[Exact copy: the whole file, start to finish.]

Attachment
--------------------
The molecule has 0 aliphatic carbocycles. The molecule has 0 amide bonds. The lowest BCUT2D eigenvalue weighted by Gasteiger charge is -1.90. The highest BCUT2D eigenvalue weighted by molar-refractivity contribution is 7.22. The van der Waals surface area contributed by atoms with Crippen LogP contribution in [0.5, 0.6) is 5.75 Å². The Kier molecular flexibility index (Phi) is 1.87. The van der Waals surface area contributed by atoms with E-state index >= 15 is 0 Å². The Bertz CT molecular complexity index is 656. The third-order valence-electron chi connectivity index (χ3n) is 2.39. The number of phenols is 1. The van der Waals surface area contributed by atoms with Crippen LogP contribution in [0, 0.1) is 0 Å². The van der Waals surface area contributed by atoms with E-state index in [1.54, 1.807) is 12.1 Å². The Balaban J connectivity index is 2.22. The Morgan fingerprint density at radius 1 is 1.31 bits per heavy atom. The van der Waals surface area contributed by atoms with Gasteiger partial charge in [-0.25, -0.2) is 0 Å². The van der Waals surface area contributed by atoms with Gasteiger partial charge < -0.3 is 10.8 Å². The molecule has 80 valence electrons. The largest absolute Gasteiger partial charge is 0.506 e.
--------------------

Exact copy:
The molecule has 0 aliphatic carbocycles. The molecule has 0 amide bonds. The lowest BCUT2D eigenvalue weighted by Gasteiger charge is -1.90. The highest BCUT2D eigenvalue weighted by molar-refractivity contribution is 7.22. The van der Waals surface area contributed by atoms with Crippen LogP contribution in [0.5, 0.6) is 5.75 Å². The Kier molecular flexibility index (Phi) is 1.87. The van der Waals surface area contributed by atoms with E-state index >= 15 is 0 Å². The Bertz CT molecular complexity index is 656. The third-order valence-electron chi connectivity index (χ3n) is 2.39. The number of phenols is 1. The van der Waals surface area contributed by atoms with Crippen LogP contribution in [0, 0.1) is 0 Å². The van der Waals surface area contributed by atoms with E-state index in [1.54, 1.807) is 12.1 Å². The Balaban J connectivity index is 2.22. The Morgan fingerprint density at radius 1 is 1.31 bits per heavy atom. The van der Waals surface area contributed by atoms with Gasteiger partial charge in [-0.25, -0.2) is 0 Å². The van der Waals surface area contributed by atoms with Gasteiger partial charge < -0.3 is 10.8 Å². The molecule has 80 valence electrons. The largest absolute Gasteiger partial charge is 0.506 e.